The late 1980s were times of uncertainty for Media Central. The company filed for bankruptcy protection in July 1987, and Act III Broadcasting submitted a bid to buy WZDX and WDBD in Jackson, Mississippi the next year; both were among Media Central's most desirable properties. Act III's bid was rejected, as were proposals from Media Central itself and Maryland investment firm Donatelli & Klein, which did come away with WDBD and WDSI-TV in Chattanooga.
The bankruptcy court approved the acquisition of the station by a consortium of Citicorp and Milton Grant in August 1989; the $6.1 million transaction was approved in January 1990. While WZDX represented Citicorp's first venture into broadcasting, WZDX became the first outlet in Grant's return to station ownership. Grant Communications was the successor to the original Grant Broadcasting System, a three-station chain of independent outlets that filed for bankruptcy protection in 1986 and was ultimately sold to its bondholders.
Grant obtained rights to The WB programming in the Huntsville market in 1999, airing the programming in late night hours on WZDX; the move was a consequence of Superstation WGN ceasing carriage of WB programs. The company then announced it would launch full-time WB channels in Huntsville and two other markets where it owned stations—the Quad Cities of Iowa and Illinois and Roanoke, Virginia—in December 2000. "WAWB", known as "The Valley's WB", launched as a cable channel in October 2001. When The WB and UPN merged into The CW in 2006, the merged network selected UPN affiliate WHDF (channel 15), and "WAWB" became "WAMY", broadcasting MyNetworkTV.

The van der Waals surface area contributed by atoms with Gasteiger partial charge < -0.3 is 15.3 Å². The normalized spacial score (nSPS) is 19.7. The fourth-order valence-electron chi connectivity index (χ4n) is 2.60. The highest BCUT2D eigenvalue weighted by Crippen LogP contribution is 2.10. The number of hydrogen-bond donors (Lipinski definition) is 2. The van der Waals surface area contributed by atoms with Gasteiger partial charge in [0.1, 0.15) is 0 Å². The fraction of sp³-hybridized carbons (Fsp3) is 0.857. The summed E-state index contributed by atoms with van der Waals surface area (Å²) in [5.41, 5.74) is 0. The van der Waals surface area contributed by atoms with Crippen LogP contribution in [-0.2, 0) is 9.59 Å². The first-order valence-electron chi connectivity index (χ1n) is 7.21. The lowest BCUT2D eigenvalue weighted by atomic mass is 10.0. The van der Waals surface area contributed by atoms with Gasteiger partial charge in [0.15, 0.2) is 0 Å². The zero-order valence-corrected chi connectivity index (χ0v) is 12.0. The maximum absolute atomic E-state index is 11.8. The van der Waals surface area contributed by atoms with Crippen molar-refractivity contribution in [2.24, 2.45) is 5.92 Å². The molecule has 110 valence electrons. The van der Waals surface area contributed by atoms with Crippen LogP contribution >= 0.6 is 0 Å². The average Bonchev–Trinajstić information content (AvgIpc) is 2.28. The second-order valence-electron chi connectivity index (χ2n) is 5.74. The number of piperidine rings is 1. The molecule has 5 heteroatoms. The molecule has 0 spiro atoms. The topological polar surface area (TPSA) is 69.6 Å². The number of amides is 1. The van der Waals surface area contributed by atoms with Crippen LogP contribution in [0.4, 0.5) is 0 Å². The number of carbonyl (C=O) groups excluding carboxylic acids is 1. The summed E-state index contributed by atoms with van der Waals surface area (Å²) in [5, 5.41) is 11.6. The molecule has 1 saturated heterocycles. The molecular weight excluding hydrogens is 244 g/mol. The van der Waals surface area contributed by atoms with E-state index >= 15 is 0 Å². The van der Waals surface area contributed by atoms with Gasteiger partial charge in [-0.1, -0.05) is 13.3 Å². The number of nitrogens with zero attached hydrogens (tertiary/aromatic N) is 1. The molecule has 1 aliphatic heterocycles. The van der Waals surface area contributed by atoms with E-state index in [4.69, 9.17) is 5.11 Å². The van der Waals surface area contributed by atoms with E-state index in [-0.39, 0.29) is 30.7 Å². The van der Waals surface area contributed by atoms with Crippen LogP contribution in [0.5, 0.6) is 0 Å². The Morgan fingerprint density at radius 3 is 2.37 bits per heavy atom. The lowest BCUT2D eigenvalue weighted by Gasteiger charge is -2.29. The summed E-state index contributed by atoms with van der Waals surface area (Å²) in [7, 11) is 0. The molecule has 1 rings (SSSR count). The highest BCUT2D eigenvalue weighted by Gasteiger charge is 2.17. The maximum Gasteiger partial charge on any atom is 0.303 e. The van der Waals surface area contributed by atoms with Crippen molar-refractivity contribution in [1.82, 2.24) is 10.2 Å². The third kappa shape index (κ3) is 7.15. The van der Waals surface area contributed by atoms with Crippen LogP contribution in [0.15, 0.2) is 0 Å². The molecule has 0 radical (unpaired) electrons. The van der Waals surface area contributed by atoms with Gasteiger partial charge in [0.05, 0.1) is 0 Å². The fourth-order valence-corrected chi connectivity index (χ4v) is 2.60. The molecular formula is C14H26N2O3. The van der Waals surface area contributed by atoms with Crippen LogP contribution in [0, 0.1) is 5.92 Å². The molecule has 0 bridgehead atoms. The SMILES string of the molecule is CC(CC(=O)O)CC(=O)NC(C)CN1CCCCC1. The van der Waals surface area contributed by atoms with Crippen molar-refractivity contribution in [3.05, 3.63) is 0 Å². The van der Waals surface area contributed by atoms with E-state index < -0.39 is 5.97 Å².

WZDX began broadcasting a digital signal on June 1, 2002. In 2004, the station moved its broadcasting equipment from Green Mountain to Monte Sano on the replacement tower for WAAY-TV, whose mast collapsed during repair work in September 2003, killing three.
On November 6, 2013, Nexstar Broadcasting Group announced that it would purchase the Grant stations, including WZDX, for $87.5 million. The sale was completed on December 1, 2014. Four years later, in July 2018, Nexstar agreed to acquire WHDF from Lockwood Broadcast Group for $2.25 million; Nexstar concurrently took over WHDF's operations through a time brokerage agreement. The sale was completed on November 9, creating a duopoly with WZDX.
The duopoly did not last long. On December 3, 2018, Nexstar announced it would acquire the assets of Tribune Media—owner of CBS affiliate WHNT-TV since December 2013—for $6.4 billion in cash and debt. WHNT-TV and WZDX, as two of the four highest-rated stations in the market, could not be owned together, though Nexstar could own either station plus WHDF. Nexstar decided to retain the higher-rated WHNT-TV along with WHDF and sell WZDX to Tegna Inc. after finalizing the Tribune sale; WZDX was one of 19 stations disposed by Nexstar to Tegna and the E. W. Scripps Company in separate deals worth $1.32 billion. The sale of Tribune to Nexstar was approved by the FCC on September 16.
In January 2008, WZDX launched a 30-minute prime time newscast known as Fox 54 Nine O'Clock News. It was produced by Independent News Network (INN) in Davenport, Iowa; two local reporters contributed local news stories to the news program, which was presented from Davenport. It was the second prime time newscast in the market, as WAAY had previously produced one for air on WHDF from 2000 to 2001. The INN program continued to air for two and a half years and was replaced in September 2010 with a 9 p.m. newscast produced by WAAY; WAAY news personnel were joined by Ellis Eskew, a WZDX reporter.
On December 4, 2015, Nexstar announced that WZDX would launch a standalone news operation on April 4, 2016. Concurrently, the station's newscast was extended to an hour.
The station's digital signal is multiplexed:
|54.1||720p||16:9||WZDX-DT||Main WZDX programming / Fox|
|54.2||480i||MyNet||WZDX-DT2 / MyNetworkTV|
|54.5||Crime||True Crime Network|
WZDX shut down its analog signal, over UHF channel 54, on June 12, 2009, as part of the federally mandated transition from analog to digital television; the station continued to broadcast on channel 41, using virtual channel 54. It was then repacked to channel 18 in 2020.